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author: Low
co-authors: Gipson, Bigelow, Cooper, Lackey, Santiago, Wilk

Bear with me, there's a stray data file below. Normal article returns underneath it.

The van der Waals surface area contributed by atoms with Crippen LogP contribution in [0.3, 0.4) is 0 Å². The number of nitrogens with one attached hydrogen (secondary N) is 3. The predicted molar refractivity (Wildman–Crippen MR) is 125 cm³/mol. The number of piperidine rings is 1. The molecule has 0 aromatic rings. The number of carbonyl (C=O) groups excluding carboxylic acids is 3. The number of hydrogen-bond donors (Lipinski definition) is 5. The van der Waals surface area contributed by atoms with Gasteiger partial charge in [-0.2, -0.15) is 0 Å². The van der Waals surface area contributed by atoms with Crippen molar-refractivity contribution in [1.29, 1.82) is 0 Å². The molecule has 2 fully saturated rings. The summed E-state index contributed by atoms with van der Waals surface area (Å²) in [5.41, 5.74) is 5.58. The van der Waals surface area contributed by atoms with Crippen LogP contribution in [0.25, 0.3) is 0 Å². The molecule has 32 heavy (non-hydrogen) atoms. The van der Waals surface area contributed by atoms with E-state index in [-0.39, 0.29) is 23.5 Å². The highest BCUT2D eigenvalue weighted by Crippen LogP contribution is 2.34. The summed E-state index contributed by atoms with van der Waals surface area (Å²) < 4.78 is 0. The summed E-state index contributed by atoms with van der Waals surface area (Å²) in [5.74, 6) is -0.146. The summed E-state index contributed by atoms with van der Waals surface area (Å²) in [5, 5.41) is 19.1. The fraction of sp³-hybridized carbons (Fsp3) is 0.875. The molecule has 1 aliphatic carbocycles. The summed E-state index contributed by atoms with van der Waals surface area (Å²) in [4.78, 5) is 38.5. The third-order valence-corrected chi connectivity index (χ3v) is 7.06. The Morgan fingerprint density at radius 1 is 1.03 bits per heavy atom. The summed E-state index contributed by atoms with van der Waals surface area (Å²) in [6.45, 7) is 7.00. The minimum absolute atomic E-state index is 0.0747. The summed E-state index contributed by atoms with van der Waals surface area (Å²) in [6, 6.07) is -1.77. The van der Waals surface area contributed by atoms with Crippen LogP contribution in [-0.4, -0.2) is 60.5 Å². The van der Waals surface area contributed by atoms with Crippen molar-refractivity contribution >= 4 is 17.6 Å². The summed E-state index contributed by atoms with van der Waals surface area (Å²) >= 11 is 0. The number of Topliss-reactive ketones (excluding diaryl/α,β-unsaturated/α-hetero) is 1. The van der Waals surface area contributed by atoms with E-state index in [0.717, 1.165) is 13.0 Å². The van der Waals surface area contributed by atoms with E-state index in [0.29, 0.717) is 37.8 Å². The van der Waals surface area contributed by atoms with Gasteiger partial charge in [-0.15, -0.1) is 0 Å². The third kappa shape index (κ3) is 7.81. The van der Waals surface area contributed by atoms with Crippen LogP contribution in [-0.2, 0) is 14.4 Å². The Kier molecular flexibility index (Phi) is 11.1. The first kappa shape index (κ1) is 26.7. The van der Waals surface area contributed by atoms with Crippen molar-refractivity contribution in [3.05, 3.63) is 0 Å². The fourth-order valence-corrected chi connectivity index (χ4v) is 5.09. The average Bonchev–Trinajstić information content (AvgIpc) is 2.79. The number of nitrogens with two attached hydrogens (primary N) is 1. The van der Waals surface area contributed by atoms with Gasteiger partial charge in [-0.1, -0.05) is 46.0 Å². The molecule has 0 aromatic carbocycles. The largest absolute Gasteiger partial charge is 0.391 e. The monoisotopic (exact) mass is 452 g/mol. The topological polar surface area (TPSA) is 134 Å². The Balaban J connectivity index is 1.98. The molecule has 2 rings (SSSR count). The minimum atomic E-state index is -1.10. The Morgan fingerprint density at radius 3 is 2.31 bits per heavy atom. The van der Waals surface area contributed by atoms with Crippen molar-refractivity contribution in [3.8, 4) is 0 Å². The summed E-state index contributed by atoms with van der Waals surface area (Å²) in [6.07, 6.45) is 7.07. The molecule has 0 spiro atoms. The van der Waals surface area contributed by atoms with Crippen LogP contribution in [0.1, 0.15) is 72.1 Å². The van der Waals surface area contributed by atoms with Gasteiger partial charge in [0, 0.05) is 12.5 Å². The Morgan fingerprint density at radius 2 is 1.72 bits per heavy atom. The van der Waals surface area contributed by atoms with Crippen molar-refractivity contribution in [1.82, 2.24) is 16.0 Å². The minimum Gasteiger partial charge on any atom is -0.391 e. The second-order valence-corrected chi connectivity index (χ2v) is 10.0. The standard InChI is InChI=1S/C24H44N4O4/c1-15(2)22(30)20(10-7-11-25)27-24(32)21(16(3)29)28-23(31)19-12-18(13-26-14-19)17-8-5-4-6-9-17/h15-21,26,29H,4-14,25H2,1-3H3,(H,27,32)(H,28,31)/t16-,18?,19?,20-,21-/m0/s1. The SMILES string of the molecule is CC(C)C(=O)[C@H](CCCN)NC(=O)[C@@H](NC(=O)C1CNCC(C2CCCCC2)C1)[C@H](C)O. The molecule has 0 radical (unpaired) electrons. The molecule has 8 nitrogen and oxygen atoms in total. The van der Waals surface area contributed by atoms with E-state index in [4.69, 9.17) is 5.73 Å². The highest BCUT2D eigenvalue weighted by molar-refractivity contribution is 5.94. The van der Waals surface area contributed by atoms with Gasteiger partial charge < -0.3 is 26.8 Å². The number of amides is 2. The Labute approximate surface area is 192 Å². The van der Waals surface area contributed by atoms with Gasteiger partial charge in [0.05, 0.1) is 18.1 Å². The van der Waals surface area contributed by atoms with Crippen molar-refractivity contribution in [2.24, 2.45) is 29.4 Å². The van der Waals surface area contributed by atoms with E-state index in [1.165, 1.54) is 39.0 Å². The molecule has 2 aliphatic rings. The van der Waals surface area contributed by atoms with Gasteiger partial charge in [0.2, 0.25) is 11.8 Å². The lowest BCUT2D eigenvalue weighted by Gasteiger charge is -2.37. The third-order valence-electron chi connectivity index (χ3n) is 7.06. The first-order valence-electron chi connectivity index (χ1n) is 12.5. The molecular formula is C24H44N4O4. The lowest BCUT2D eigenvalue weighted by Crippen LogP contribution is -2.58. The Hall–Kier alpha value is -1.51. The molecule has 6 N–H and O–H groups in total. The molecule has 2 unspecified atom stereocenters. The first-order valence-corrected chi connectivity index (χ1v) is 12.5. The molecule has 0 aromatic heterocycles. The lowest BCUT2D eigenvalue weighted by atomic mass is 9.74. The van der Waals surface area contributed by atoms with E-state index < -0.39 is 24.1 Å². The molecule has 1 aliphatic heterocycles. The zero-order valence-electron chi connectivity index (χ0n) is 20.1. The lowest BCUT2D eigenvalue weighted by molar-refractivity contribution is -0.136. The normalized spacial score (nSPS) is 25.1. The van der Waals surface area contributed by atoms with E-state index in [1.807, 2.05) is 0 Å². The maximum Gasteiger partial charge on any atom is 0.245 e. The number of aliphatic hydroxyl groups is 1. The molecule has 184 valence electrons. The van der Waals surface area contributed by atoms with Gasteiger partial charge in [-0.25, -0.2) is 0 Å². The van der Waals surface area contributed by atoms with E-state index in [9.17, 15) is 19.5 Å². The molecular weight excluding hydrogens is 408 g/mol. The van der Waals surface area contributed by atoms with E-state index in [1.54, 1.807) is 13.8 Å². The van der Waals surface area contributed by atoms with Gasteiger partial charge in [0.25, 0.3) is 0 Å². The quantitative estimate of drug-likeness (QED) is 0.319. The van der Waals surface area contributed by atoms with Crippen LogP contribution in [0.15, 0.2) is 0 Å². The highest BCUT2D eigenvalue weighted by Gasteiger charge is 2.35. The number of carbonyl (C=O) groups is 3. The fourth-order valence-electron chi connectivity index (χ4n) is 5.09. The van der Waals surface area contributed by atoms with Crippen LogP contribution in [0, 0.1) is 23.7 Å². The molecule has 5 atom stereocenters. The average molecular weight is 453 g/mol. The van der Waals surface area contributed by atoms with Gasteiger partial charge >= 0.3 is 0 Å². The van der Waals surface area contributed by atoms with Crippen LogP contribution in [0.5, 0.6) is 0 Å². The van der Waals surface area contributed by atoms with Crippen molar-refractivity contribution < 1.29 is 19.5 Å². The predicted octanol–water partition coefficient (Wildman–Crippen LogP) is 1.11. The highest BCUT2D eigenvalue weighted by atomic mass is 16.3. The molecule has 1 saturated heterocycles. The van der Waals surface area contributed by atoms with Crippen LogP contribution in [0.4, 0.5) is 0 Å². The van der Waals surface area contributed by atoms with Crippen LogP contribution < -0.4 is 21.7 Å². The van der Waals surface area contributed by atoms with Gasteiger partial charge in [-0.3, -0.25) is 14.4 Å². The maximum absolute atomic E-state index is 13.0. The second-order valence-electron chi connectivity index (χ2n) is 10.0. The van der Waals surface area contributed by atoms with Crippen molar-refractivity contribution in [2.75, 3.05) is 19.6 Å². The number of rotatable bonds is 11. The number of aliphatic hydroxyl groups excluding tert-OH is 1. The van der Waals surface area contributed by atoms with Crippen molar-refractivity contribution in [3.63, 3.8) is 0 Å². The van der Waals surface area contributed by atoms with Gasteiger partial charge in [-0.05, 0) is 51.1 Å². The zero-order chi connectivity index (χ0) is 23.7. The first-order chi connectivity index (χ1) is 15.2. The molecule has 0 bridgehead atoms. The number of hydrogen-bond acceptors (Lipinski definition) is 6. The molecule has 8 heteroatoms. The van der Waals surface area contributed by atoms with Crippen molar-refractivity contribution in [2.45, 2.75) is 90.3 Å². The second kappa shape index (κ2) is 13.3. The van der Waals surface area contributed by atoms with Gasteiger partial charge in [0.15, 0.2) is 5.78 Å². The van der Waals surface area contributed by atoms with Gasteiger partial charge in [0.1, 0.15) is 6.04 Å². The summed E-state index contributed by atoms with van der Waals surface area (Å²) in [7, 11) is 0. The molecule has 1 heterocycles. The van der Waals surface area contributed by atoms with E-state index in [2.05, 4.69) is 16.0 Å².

AB 1428 was advertised by law enforcement as an attempt to increase transparency in police misconduct cases, but racial justice groups opposed it because it would undermine true reform and may have actually limited access to certain information. One of the biggest problems in the bill was a voluntary mediation program it would create to resolve complaints of police bias and would require participants to sign a confidentiality agreement. The mediation program would be run entirely by law enforcement ​who would be ​responsible for selecting which complaints qualify for mediation. T​he criminal and racial justice communities had to spend significant time and energy​ in order to take out the mediation program and stop this bill — resources that otherwise would have been spent advocating for legislation to improve our criminal justice system. Legislators who support meaningful action to expose and stop police brutality were forced into a very difficult situation about how to vote on a bill advertised as addressing “police transparency” that was, in truth, designed to obscure police misconduct. (This bill was placed on the suspense file.)